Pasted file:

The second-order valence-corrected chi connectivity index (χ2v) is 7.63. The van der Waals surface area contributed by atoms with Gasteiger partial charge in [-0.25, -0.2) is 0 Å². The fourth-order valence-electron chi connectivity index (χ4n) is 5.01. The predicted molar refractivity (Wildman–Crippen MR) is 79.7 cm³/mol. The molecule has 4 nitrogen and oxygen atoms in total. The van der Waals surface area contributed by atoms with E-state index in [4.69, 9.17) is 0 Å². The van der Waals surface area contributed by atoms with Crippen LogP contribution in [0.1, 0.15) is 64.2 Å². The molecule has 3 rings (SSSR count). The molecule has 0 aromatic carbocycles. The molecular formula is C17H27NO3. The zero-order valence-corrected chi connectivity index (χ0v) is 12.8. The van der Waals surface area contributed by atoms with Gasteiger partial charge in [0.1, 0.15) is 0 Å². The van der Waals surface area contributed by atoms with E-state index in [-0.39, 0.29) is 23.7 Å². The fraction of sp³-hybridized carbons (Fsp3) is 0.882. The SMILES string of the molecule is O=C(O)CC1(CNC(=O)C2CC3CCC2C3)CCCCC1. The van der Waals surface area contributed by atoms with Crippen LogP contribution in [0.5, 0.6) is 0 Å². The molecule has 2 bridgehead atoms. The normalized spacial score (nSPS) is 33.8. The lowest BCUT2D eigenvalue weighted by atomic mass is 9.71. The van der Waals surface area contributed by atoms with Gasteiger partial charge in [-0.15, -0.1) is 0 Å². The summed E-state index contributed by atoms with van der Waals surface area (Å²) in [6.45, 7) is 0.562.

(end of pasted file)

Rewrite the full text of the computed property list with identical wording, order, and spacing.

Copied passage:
The second-order valence-corrected chi connectivity index (χ2v) is 7.63. The van der Waals surface area contributed by atoms with Gasteiger partial charge in [-0.25, -0.2) is 0 Å². The fourth-order valence-electron chi connectivity index (χ4n) is 5.01. The predicted molar refractivity (Wildman–Crippen MR) is 79.7 cm³/mol. The molecule has 4 nitrogen and oxygen atoms in total. The van der Waals surface area contributed by atoms with E-state index in [4.69, 9.17) is 0 Å². The van der Waals surface area contributed by atoms with Crippen LogP contribution in [0.1, 0.15) is 64.2 Å². The molecule has 3 rings (SSSR count). The molecule has 0 aromatic carbocycles. The molecular formula is C17H27NO3. The zero-order valence-corrected chi connectivity index (χ0v) is 12.8. The van der Waals surface area contributed by atoms with Gasteiger partial charge in [0.1, 0.15) is 0 Å². The van der Waals surface area contributed by atoms with E-state index in [-0.39, 0.29) is 23.7 Å². The fraction of sp³-hybridized carbons (Fsp3) is 0.882. The SMILES string of the molecule is O=C(O)CC1(CNC(=O)C2CC3CCC2C3)CCCCC1. The van der Waals surface area contributed by atoms with Crippen LogP contribution in [0.5, 0.6) is 0 Å². The molecule has 2 bridgehead atoms. The normalized spacial score (nSPS) is 33.8. The lowest BCUT2D eigenvalue weighted by atomic mass is 9.71. The van der Waals surface area contributed by atoms with Gasteiger partial charge in [-0.15, -0.1) is 0 Å². The summed E-state index contributed by atoms with van der Waals surface area (Å²) in [6.45, 7) is 0.562.